Unless you happen to be lucky enough to attend one of the above mentioned colleges or universities, or perhaps if you stumbled into a liberal bookstore in the Castro District of San Francisco or wandered into A Different Light bookstore on Santa Monica Boulevard in West Hollywood, or a similar bookstore in Washington D.C. during the early 1990s, I’d say there is not much of a chance that you will ever read Military Secret. After I left the Navy to publish it, after I got it published by a legitimate and significant liberal publisher who eventually listed me in Writer’s Market books from 1994 all the way to around 1998, I insisted that they take it out of print.
Military Secret was a clumsy, if important book for its time. I had written the first three chapters while living in a bungalow at Mission Beach, one of the wildest, craziest party spots of San Diego, among the beach bars lined with bikers in the shadow of the Giant Dipper roller coaster that had just reopened after having been closed for years due to a death by accident. There I met Louie the homeless Vietnam War vet who was selling the hallucinogenic drug LSD by the dozen — and soon sleeping weekends on my couch. And my roommate “That Guy” drove a souped up Mustang. We both owned guns.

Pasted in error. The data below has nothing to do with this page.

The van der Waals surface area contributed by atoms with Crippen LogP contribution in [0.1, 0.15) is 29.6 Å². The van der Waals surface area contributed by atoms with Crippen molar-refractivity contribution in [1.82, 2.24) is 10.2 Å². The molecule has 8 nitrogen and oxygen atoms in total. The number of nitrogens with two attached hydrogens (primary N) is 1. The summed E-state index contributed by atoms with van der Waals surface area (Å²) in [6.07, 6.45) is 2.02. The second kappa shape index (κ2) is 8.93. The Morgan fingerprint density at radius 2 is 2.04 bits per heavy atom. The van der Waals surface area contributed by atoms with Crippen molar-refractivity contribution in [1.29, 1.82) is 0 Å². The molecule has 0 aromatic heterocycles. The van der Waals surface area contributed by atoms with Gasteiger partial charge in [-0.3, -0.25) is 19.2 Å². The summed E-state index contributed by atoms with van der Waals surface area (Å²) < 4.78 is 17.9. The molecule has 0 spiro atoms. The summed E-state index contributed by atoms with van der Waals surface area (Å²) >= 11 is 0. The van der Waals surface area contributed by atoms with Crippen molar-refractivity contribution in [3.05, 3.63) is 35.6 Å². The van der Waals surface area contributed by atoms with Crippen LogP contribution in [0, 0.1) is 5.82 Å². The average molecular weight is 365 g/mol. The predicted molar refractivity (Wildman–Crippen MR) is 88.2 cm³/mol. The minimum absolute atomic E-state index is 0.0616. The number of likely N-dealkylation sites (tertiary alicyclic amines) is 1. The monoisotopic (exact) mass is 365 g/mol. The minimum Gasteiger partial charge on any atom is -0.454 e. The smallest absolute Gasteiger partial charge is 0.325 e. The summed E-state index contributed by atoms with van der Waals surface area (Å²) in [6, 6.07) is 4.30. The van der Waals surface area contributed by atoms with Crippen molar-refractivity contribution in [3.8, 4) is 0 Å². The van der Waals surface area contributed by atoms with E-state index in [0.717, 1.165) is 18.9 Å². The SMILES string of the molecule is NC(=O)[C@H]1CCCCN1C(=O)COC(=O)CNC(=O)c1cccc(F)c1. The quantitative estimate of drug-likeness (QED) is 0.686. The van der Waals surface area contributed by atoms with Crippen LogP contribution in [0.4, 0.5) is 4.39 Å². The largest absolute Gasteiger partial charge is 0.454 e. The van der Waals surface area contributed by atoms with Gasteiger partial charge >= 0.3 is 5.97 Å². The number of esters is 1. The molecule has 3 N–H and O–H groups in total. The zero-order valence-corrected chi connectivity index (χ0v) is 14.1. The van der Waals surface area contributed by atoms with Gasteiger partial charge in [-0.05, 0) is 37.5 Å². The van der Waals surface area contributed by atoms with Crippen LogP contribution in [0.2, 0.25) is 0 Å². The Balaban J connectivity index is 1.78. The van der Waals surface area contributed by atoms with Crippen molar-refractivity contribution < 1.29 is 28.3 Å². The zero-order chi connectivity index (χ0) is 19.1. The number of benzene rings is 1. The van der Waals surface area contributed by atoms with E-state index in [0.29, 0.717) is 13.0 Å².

When my car got ripped off by smugglers, I found a notary public’s business card under the seat along with documents of two boys from Latin America. I had to get to work so I immediately bought a new car on my good Navy credit.
It turned up a few weeks later and I sold it cheap to That Guy. But it got stolen again. This time Louie joined me on a mission to get it back. I took my 44 and Louie took That Guy’s 25.